With Diwali approaching and the country’s pollution levels skyrocketing, some states have taken it upon themselves to regulate the usage of firecrackers during the festival. Cracker bans, restrictions and guidelines have already been announced in a number of states and union territories.
The Delhi Pollution Control Committee on September 28 announced a ban on the sale and bursting of firecrackers in the national capital until January 1, 2022, covering the occasions of Christmas and New Year as well. The reasons cited were air pollution and the possibility of a surge in Covid-19 cases in the aftermath of the celebrations. Delhi has been one of the most hit regions due to the use of firecrackers.
With the onset of winter, the smog becomes more hazardous in Delhi amid the celebrations. The ban has been regular for the past few years. However, a severe violation of the ban by the people is a common sight to see. The air quality index always surges after Diwali. Last year, the air quality was in the severe category recording Air Quality Index (AQI) as high as 444.
However, these cracker bans, often, do not consider one important aspect. The cracker-making business is a widespread industry that employs a significant number of unskilled labours. The firecracker business is one of the most profitable ones during the festive season in India. While cracker bans have made it harder for these businesses, it has also trickled down as a threat to livelihood to many in the hub of crackers, Sivakasi.
Sivakasi – India’s Firecracker Capital
Sivakasi in Tamil Nadu is touted as the place from where almost 90% of India acquires its crackers. Sivakasi is solely known for this and the entire city is involved in making crackers, matchboxes, and other printing work like notebooks and diaries. The entire economy of the state is dependent on these three manufacturing industries.
As of 2020, the city has 1,070 registered firecracker manufacturers. It, directly and indirectly, employs close to 10 lakh people every year, with an estimated revenue of around Rs 5,000 crore. Although, these workers are often children. And, incidents of fire hazards are a usual threat to the population there.
Irregularities in manufacturing and negligence have caused multiple fire accidents killing a huge number of people every year. One as recent as 2016, where a major fire breakout took the lives of 8 people and injured many others. And, we keep seeing more and more incidents where children and women keep losing their lives to such accidents.
It is imperative that the industry thus needs to have a proper mechanism and redressal units where all of these could be tackled. Following such incidents, the Virudhunagar district collector set up five units that would be inspecting how the fire units work, and the teams would comprise members from various departments like health and industrial safety.
While the health hazard continues to exist, the cracker bans do not ensure that these are taken care of. The cracker bans affect the economic conditions of the city and the numerous distributors set across the country.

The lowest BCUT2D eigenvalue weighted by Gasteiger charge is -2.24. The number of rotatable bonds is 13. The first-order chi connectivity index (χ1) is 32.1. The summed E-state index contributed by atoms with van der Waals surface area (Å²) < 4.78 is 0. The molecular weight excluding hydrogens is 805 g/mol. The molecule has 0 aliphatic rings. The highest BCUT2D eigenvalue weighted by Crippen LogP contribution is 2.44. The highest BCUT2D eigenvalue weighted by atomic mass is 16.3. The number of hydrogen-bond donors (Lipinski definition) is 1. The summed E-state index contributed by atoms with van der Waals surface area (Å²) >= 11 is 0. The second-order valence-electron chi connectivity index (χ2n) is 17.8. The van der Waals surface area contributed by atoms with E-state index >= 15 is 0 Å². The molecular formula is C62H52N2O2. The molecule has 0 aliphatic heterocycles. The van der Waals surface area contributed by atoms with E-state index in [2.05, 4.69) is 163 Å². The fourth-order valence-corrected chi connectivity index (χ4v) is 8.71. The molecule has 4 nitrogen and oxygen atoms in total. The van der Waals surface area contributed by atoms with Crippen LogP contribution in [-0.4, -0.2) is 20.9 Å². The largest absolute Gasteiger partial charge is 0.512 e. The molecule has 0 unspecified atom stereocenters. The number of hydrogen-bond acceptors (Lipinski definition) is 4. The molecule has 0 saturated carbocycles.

Hit On Revenue And Livelihood
The foremost thing to understand is, the firecracker industry is not an organized corporate world. The manufacturers indulge in unskilled labour, thus the employment is usually on the basis of demand. Or, in some cases, the payment is based on the number of products created by each person.
This has created a sense of ambiguity amongst the workers. The non-frequent bans and last-minute announcements make it difficult for them to manage their life or prepare stocks. While the manufacturers face this issue, the bigger blow is taken by the distributors and vendors across the country.
According to shopkeepers orders are made well in advance with manufacturers in Sivakasi so that there is enough stock before the festive season commences. But, the last-minute bans make it a no-way route for the vendors as they are left with surplus stock.
It is estimated that after the bans of last year, there was an estimated loss of Rs 500 – 800 crores for the entire industry. These affect the people in the lower chain the most.
These daily wage workers used to make Rs 600 – 800 every year. However, now it has dropped down to 400 a year. While these are seasonal tasks, the annual income of families is severely affected subsequently leading to a poor lifestyle.
Women workers have been losing jobs or paid minimal amounts for everyday labour, leading to the threat of poverty ahead.
The recurring question amongst everyone involved in the chain is, ‘Why are there more bans when there are regulations on selling green crackers?’
The Supreme Court in 2018, banned sales, distribution, and bursting of any firecrackers across the country. It only allowed green crackers to be circulated only by licensed traders. This was the first act that made the lives of people relying on the firecracker industry ambiguous and doubtful. However, later the court also observed there needs to be a better organization of the bans as one cannot kill jobs of the industry.
Early this year, Chennai Chief Minister MK Stalin wrote to the chief ministers of Haryana, Rajasthan, Odisha, and Delhi to allow green crackers as they follow the guidelines of the National Green Tribunal.
The sale of green crackers in other regions, however, gave a little relief for the workers in Sivakasi. But, the problem still pertains. These bans and stricter regulations are surely a way to curb pollution amidst the looming danger of climate change. Amidst this, it is necessary to keep the workers who are involved in the production and distribution of crackers while plans and decisions are made. Their employment and livelihoods should also be part of the discussions of going green this Diwali.